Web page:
When I first learnt to play my brother and my dad and my brother taught me a lot, so some of the first songs I ever played were Rage Against The Machine and Creedence. I got very into Jewel and Ani DiFranco as a teenager so they taught me a lot about fingerpicking folk songs (along with Leonard Cohen and Cat Power). Later on artists like St Vincent and The Flaming Lips got me a bit more excited about fuzzy weird guitar sounds.
There are new fans out there tuning in to our interview. Can you tell us what excites you most about music?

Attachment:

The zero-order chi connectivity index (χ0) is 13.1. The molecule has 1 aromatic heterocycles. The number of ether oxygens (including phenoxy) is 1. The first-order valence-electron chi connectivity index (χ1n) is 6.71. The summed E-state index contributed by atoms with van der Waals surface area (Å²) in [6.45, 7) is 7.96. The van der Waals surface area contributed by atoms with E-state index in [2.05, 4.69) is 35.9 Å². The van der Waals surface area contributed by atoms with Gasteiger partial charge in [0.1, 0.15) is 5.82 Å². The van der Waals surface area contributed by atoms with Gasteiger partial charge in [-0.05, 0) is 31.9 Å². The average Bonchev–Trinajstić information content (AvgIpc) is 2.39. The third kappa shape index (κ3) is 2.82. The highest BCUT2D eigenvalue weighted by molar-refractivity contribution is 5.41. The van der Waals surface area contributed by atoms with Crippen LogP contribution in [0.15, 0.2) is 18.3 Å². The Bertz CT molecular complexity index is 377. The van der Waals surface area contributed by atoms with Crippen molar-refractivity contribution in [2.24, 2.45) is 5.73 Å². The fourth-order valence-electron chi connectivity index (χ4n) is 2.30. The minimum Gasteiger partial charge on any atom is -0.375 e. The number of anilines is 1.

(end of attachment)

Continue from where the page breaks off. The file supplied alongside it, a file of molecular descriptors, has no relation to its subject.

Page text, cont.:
It’s just… it’s music! There’s nothing else like it. It can take you to another place. Nothing can replace it.
Finally, before I let you go, I just want to say my favourite track on the album is Little Bit Evil and my favourite lyric from it is “Don’t you ever tire of being an upstanding citizen?” Whose buttons did you hope to push here?
Haha. Everyone’s! I guess it’s just a plea to humble ourselves, admit our faults and don’t like a saint, because no one is and that’s ok. I think we are in a weird space of heightened moral anxiety and, don’t get me wrong, there is a lot to be worried about. My concern is that we worry more about being perceived to be good than actually doing good and that’s not good for anyone. Be a good person, but don’t identify too strongly with being a ‘good person’ if that makes sense. We’re all human.